I wouldn't exactly say things we're quiet on the news front last night but if you were just watching the Emini S&P 500 (ES) today you probably wouldn't have noticed. I suppose the market has already priced in some of the current and upcoming political uncertainty. Business as usual.
Still, there was some good trading and it was certainly a bit more lively than yesterday's very quiet morning. For the most part today was just about taking advantage of momentum swings. Not every day is quite so straight-forward but it's nice to have a day like this where you can just keep things simple and pull out some easy points.
Developing Trader Intuition
Aside from simply sharing charts and discussing the trading process I've also thought this Journal could be a good place to touch on a few other things related to the trading world that are sometimes on my mind as well. I've spent a lot of time recently thinking about the concept of "intuitive trading" and that's at least a part of what this trading journal is about for me.
Charles Faulkner, a practitioner of Neuro-Linguistic Programming (NLP) and also a trader, thinks that keeping a trading journal and documenting thoughts, feelings, ideas and insights throughout the day is a crucial part of the process to developing natural, intuitive trading skill.
As he says, prediction in hindsight is a common cognitive illusion so unless you're really documenting things at the time to see where your "leaps" in thinking take you then you're not always going to take the right lessons from your trading actions and results.
In addition to this journal that essentially wraps up my trading day with a few moments of reflection I have also kept a log over the years with notes on my internal thought-process, any emotional responses throughout the day (particularly when managing trades) and other elements or possible insights that have affected my trading process.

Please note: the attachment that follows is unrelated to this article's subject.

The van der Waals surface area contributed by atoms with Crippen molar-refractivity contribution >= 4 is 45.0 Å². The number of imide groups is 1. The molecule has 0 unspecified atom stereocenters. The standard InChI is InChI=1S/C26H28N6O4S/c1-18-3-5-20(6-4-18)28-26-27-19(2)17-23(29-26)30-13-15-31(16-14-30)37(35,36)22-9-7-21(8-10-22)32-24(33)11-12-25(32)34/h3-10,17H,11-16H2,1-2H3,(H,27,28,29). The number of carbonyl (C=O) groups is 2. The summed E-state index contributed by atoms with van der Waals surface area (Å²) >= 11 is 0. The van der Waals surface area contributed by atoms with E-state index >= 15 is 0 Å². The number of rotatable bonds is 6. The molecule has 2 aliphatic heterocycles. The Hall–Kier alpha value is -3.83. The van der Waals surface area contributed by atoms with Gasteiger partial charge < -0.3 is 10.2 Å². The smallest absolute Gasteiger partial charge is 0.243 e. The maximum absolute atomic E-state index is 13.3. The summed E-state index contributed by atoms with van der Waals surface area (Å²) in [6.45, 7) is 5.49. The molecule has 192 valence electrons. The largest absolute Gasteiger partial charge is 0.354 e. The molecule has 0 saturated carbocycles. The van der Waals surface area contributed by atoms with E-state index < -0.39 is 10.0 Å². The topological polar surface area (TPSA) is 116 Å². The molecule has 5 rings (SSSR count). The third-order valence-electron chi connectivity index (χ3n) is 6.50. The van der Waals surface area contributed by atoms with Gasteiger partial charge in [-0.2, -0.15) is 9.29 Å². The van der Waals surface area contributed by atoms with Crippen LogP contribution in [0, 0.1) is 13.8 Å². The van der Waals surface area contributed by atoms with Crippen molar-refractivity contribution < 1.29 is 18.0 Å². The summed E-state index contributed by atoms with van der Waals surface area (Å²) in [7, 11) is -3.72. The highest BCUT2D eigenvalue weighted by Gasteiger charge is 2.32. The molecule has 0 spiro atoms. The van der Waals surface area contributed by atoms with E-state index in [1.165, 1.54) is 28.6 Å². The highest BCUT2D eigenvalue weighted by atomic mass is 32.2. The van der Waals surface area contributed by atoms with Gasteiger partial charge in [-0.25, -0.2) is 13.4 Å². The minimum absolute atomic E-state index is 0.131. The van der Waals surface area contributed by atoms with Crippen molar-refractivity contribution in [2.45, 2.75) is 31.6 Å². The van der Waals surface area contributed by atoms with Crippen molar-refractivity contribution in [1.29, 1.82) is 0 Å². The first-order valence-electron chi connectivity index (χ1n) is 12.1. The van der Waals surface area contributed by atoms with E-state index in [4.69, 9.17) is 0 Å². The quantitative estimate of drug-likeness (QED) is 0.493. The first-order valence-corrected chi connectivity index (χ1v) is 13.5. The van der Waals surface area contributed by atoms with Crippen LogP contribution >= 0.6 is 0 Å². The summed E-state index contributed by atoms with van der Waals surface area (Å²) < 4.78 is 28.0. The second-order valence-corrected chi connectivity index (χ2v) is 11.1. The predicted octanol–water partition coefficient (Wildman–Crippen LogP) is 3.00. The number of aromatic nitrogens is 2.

I think doing this over time has improved my market edge and allows me to exploit certain market opportunities I might have missed out on years ago.
For example, you'll occasionally see trades on my charts that are marked as being Non-STA or NSTA. These are typically trades that don't fit my core Samurai methodology (which are the more common and highly repeatable setups that make up the bulk of my trading) but are instead trades that are more contextual or intuitive in nature.
I'm often hesitant to share some of these charts and trades as I know they can be difficult for others to replicate, at least initially. Given enough screen time to develop pattern recognition and to build confidence in trader's skills I do believe it's possible for most people to trade in an intuitive manner successfully.
Best of Both Worlds
That said, I still find that works best for me is a combination of approaches. I prefer to keep the majority of my trades and the foundation of my edge in something that is easy to repeat, fairly simple to apply, and can have a very structured plan around it (which is what I teach as well). I want to be able to identify my setups well in advance of when they will happen and plan out my stops and possible profit targets before I put a dollar at risk.
With more intuitive trading that isn't always possible as there's something impulsive to it and it requires acknowledging feelings or cues that we don't always fully understand at the time. It's still critical to set limits on your risk and to make sure those trades fit within the structure of the rest of your trading plan, but sometimes it's important to know when to give yourself a bit of wiggle room to take advantage of what the market has on offer.
As Ed Seykota said when talking about his key trading rules in Market Wizards, "follow the rules without question... and know when to break the rules". I think he just might be on to something. Perhaps that could be worth exploring a bit further in future Journals.